Get to Know Your AAHCM Leaders
Share |

Get to Know Sophia Chang, MD MPH

Chief Clinical Informatics Officer, Clover Health
UCSF Faculty, San Francisco General Hospital

Dr. Chang’s passion comes from her early experiences of community-based care before palliative care become a movement in the U.S. As Chief Clinical Informatics Officer at Clover Health, she is responsible for setting the company's clinical strategy and integrating clinical perspectives into Clover's technology platform to improve care delivery and patient outcomes.  She continues to practice general internal medicine at San Francisco General Hospital as a UCSF faculty member. Dr. Chang holds a BA from Amherst College; an MPH from the University of California, Berkeley; and an MD from Columbia University's College of Physicians and Surgeons.

Prior to joining Clover, Dr. Chang was Chief Clinical Innovation Officer at CareMore Health Plan, where she focused on using technology to scale direct care for high-cost Medicare members and translate the model to Medicaid. Prior experience also includes: Vice President of Programs at the California HealthCare Foundation (CHCF), Vice President and Medical Director of population health solutions at Accretive Health, Director of the Veterans Health Administration's Center for Quality Management in Public Health, Medical Director of the San Francisco Health Plan, and Director of AIDS Health Services for the San Francisco Department of Public Health.  She has also served on the Managed Risk Medical Insurance Board, which oversees Healthy Families (the state's Children's Health Insurance Program) and California's Pre-Existing Condition Insurance Plan.  

Dr. Chang joined the AAHCM Board of Directors in October 2018.

We recently spoke with Dr. Chang about her experiences.

How did you become involved with the field of home care medicine?

I am a less common case of someone who is not a practicing home care medicine physician but has a long history in teaching primary care and promoting the best practices in managing complex patients. Having worked in brick and mortar clinical environments, I’ve come to believe strongly in the house calls model as an important means of promoting true patient-centered care. Specifically, care that fully incorporates member wishes and preferences and helping them achieve their care goals.  I have had the opportunity to work with patient self-management programs, caregiver support programs, and community-based care models, which has strengthened my belief that this is an important movement to help us address spiraling care costs and inappropriately aggressive care, especially for our elderly populations.  My world view is colored by my early HIV/AIDS epidemic experience, where we provided community-based care which was actually palliative care before this become a movement in the US. I believe it’s the most humane way to care for our elderly, and if you see how most physicians approach their own care, is closer to how they guide their own care—why shouldn’t all Americans have this privilege?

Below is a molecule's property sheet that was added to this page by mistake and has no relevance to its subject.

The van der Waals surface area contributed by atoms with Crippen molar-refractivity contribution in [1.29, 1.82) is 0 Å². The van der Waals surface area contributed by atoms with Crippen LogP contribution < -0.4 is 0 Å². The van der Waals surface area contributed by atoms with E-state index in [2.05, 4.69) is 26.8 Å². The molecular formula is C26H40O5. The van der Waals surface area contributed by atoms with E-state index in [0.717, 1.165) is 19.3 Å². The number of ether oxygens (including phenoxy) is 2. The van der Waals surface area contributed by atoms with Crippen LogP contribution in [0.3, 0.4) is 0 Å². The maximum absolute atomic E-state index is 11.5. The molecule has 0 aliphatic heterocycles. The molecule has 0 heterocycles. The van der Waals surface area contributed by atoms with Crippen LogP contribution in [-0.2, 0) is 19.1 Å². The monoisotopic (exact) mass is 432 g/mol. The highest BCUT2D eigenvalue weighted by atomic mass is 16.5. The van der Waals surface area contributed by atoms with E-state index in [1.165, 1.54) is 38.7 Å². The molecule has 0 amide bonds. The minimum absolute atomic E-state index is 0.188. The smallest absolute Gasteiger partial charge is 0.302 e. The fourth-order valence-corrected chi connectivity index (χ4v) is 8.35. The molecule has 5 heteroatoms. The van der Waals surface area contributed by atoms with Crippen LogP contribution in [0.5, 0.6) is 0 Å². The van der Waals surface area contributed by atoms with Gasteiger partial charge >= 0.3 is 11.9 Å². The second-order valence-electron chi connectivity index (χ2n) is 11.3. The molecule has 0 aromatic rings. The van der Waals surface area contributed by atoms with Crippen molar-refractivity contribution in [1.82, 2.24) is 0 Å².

How has working in this field impacted your practice? What keeps you in the field?

The tech and economic drivers in health care are aligning in ways that can potentially scale home-based care models. And, rather than just be virtual (i.e. telemedicine), I believe we have an important job to demonstrate the importance of whole person care and how to deliver it most humanely--how to support the meaningful healing human relationships between health care provider and patient. While challenging, it is a very exciting time to be in healthcare and I strongly believe that we have the opportunity to go ‘back to the future’ with tech-enabled house calls. 

Why AAHCM?  What drives your involvement?

AAHCM has been the leader in creating the clinical community required to support the highest levels of professionalism and help inform/develop the standards of care that we believe will both achieve the best outcomes for our patients as well as provide a framework to inform policymakers and payers. I believe strongly that these recommendations should come from the front-line, so that the context of patients and their families, and the things that are most important to them, are not lost in translation. 


How did you start?  What advice can you offer to a person considering volunteering with AAHCM?

I have been familiar with AAHCM for many years and have seen it grow from a nascent interest group to one with an active policy and advocacy voice which is grounded in the realities of clinical practice.  I have been impressed by the focus and commitment of AAHCM’s leaders and felt privileged to be asked to help move this important organizational and policy agenda forward.  There are so many ways to contribute, the Board and its many activities are open to participation. A key focus will be to further support networking and emerging leaders in 2019.  Come join us at the national meeting this year, let us know your interests and we’ll help you be a part of AAHCM’s activities. There is so much to do!



To learn more about getting involved with the AAHCM, please email us at